July 20,2004

Baucus Statement at the Markup of the U.S.-Morocco Free Trade Agreement Implementing Bill

Statement of U.S. Senator Max Baucus
Markup of the U.S.-Morocco Free Trade Agreement Implementing Bill

We’re here today formally to report legislation to implement the U.S. Morocco Free Trade
Agreement. We began this process last week, when we had a walk-through and informal markup of
the legislation.

Before then, Senator Grassley and I worked hard to address committee members’ concerns
with this legislation. And I believe that we were successful. I thank my good friend the Chairman
for his leadership. And I thank the other members of the committee for their willingness to work
cooperatively to get this legislation done in a timely manner.

Many hope the Senate will pass the Morocco implementing legislation before the end of the
week. I count myself among them.

The agreement with Morocco is a good one. In some ways, it sets a new standard for U.S.
trade agreements with developing countries.

For instance, Morocco has agreed to a high level of protection for intellectual property rights.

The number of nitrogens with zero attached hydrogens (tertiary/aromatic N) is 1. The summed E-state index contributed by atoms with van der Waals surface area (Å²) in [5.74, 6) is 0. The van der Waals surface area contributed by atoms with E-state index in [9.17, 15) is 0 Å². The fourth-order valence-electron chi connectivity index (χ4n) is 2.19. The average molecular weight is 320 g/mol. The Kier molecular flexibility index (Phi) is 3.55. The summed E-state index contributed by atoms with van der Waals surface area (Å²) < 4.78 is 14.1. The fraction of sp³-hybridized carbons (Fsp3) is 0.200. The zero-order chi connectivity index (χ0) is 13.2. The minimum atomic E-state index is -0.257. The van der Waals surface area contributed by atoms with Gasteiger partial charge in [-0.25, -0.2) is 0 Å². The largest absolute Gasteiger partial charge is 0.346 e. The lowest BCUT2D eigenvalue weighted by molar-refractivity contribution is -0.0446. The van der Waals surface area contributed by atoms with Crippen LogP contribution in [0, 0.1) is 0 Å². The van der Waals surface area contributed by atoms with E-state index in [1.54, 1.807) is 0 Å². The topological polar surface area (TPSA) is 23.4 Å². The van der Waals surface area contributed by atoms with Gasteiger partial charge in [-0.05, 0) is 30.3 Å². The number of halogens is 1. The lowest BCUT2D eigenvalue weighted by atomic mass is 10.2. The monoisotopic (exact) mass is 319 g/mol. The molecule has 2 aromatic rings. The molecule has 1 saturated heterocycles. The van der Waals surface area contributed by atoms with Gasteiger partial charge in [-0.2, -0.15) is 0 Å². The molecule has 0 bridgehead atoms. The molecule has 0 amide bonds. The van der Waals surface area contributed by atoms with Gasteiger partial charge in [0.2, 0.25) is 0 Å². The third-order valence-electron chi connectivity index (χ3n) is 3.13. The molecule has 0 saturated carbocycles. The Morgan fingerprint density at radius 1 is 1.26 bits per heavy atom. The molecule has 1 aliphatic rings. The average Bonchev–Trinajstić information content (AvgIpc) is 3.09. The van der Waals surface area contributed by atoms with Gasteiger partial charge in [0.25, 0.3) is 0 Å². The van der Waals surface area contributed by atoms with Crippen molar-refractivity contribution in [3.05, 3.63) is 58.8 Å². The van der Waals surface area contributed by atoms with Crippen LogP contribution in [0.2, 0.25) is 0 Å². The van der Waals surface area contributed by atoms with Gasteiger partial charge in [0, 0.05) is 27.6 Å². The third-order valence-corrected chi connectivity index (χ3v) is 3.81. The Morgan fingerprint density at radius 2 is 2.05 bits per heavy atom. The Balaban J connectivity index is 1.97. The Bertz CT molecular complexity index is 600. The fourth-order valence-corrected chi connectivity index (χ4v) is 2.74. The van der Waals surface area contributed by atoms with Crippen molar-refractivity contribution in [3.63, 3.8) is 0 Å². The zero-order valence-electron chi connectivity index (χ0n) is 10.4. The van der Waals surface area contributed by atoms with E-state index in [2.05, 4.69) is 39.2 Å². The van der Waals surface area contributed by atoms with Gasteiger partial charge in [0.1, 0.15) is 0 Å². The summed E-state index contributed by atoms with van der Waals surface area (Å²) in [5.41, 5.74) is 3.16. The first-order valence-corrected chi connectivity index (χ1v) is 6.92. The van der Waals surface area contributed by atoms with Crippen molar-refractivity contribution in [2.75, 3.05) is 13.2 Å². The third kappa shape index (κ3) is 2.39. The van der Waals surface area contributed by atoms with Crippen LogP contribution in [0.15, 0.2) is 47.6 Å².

The agreement includes state-of-the-art protections for digital copyrights and trademarks, expands
protection for patents, and contains tough penalties for piracy and counterfeiting.

I fought to ensure that U.S. wheat exporters would not be left out of the agreement. Wheat is
important for many U.S. states, including my home state of Montana.

The agreement creates new tariff rate quotas for wheat that could lead to a 5-fold increase in
U.S. exports to Morocco. It will allow U.S. wheat producers to compete in Morocco on a level
playing field with European competitors.

The agreement also gives U.S. beef producers new access to Morocco for their high-quality
beef exports.

The free trade agreement negotiations have spurred Morocco to engage in significant
domestic reforms. For example, Morocco recently enacted a new labor law and a new law on child
labor, both of which were drafted with the help of the International Labor Organization.

By voting to approve the Morocco implementing legislation, we can support reformers in
Morocco. We can also confirm our close ties with Morocco, the first country to recognize the
United States after the American Revolution, and therefore one of our oldest friends in the world.

I urge my Colleagues to support this legislation.

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